In medieval times, Geralt of Rivia, a member of a fading order of professional monster slayers known as Witchers, is on trail of Salamandra, a secretive crime syndicate that stole dangerous alchemical formulas from Witchers' fort.



(game concept), (story design/scripter: additional dialogue) | 19 more credits »
3 nominations. See more awards »





Cast overview, first billed only:
Geralt of Rivia (voice)
Geralt of Rivia (voice)
Alison Dowling ...
Andrew Wincott ...
Jacques de Aldersberg / Haren Brogg / Ren Grouver / Bandits / Craftsmen (voice)
Arlene Decker ...
Courtesan / Nurse of the Order / Women in Shawl (voice)
Agnieszka Kunikowska ...
Triss Merigold (voice)
Vesemir / Kalkstein / King of the Wild Hunt / Salamandra Bandit (armoured) (voice)
Brian Bowles ...
Declan Leuvaarden / Velerad / Nobles / Fat Townspeople / Elven Elite Warrior / Dwarven Smith (voice)
Emma Tate ...
Alina / Grandma / Ladies / Waitresses (voice)
Anna Ulas ...
Benjamin Lewandowski ...
Alvin (voice)


In a world that resembles medieval Europe, wickedness, poverty, misery and racism and violence against those who are different, be they minority races such as Elves and Dwarfs or people with special talents like Mages or Witchers is commonplace. Kings who rule the lands scheme, plot and war with each-other even over trivial matters and break every rule known to man and God sparing nothing including men and resources. Monsters and supernatural beasts are another common occurrence in this world and special warriors are created through experiments on chosen men (and sometimes women) at young age. Those who survive the process become known as Witchers, infertile master-warriors who are trained and obligated to slay any beast and evil that endangers Man. Once, they were a powerful and appreciated order, but after a devastating war with a predatory southern dark empire, northern peoples' hate towards those who are not of their kind rose to an unprecedented levels and even the always neutral... Written by Anonymous

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Release Date:

26 October 2007 (Poland)  »

Also Known As:

The Witcher  »


Box Office


PLN 20,000,000 (estimated)
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Did You Know?


The character of Adam is based upon Polish romantic poet Adam Mickiewicz. Celina remarks that Adam behaves "as if he was suffering for millions", which is a quote from a Mickiewicz poem. Mickiewicz's most acclaimed work is the poetic drama "Dziady", whose English language title is "Forefather's Eve". A side quest in the third installment of the game series, Wiedzmin 3: Dziki Gon (2015), is named "Forefather's Eve" after the drama and involves a ritual very similar to the Slavic feast "Dziady", which Mickiewicz depicts in his work . See more »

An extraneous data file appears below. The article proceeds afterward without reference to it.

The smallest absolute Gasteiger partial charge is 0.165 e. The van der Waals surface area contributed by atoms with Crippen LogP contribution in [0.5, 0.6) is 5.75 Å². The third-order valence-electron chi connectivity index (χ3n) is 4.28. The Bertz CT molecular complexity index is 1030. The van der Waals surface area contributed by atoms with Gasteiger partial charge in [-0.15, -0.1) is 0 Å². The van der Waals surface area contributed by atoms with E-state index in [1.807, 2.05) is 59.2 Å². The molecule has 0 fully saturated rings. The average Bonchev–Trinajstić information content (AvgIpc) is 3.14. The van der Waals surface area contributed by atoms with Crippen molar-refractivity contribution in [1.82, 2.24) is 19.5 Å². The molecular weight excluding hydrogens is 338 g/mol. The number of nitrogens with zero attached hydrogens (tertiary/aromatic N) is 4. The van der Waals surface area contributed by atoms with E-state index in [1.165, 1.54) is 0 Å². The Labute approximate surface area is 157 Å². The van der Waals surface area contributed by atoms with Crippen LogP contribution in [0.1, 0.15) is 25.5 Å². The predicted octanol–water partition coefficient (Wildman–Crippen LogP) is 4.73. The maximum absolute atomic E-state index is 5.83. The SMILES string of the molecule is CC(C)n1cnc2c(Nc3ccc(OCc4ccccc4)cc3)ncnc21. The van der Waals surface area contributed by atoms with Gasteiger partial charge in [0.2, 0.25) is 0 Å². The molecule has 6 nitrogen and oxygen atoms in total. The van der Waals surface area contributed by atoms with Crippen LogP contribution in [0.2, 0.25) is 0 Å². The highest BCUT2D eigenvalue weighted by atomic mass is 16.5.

Professor: Admirable fight, but duty calls us to the Trade Quarter. Contrary to popular opinion, chaos and terror do not spread on their own.
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Featured in Honest Game Trailers: The Witcher 3 (2015) See more »

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User Reviews

The start of something great
22 February 2017 | by See all my reviews

I learned to love 'The Witcher', but it didn't come easily. It took me three or four attempts to advance past the first level, as I found it very hard to enjoy the combat. When I eventually convinced myself to stay and at least put in a few hours' work, I found that most of my earlier criticism washed away. It isn't as exhilarating as the combat in the second and third 'Witcher' games, but it presents its own strengths in offering a more strategic approach, turning boss battles into tests of ingenuity and wit rather than button-mashing.

When the story is good, it's very good. The quest(s) relating to King Foltest are particularly interesting, and there's arguably more intrigue in the first game's plot than in those of the later instalments. I'd argue that the primary villains aren't as well-written as later ones like Letho of Gulet ('Assassins of Kings') or Dettlaff ('Blood and Wine'); they seem a little too cartoonlike to ever become truly intimidating. Still, the good definitely outweighs the bad where storytelling and writing are concerned.

I played this before reading any of Andrzej Sapkowski's novels, but fans of the author will appreciate seeing some of Geralt's most memorable book scenes represented in the game. Unlike most game adaptations, though, there's a significant amount of choice offered to the player - and sometimes you can make a choice which directly contradicts the books. The developers, in this sense, have successfully combined the freedom of role-playing with the structure and solid narrative context of the novels; I don't think I've ever seen a feat like this replicated in another game.

'The Witcher' is a great RPG, and in a genre which tends to draw its inspiration from a select few contexts, this game really stands out as a unique work. Unlike many promising titles, 'The Witcher' was given the sequels it deserved.

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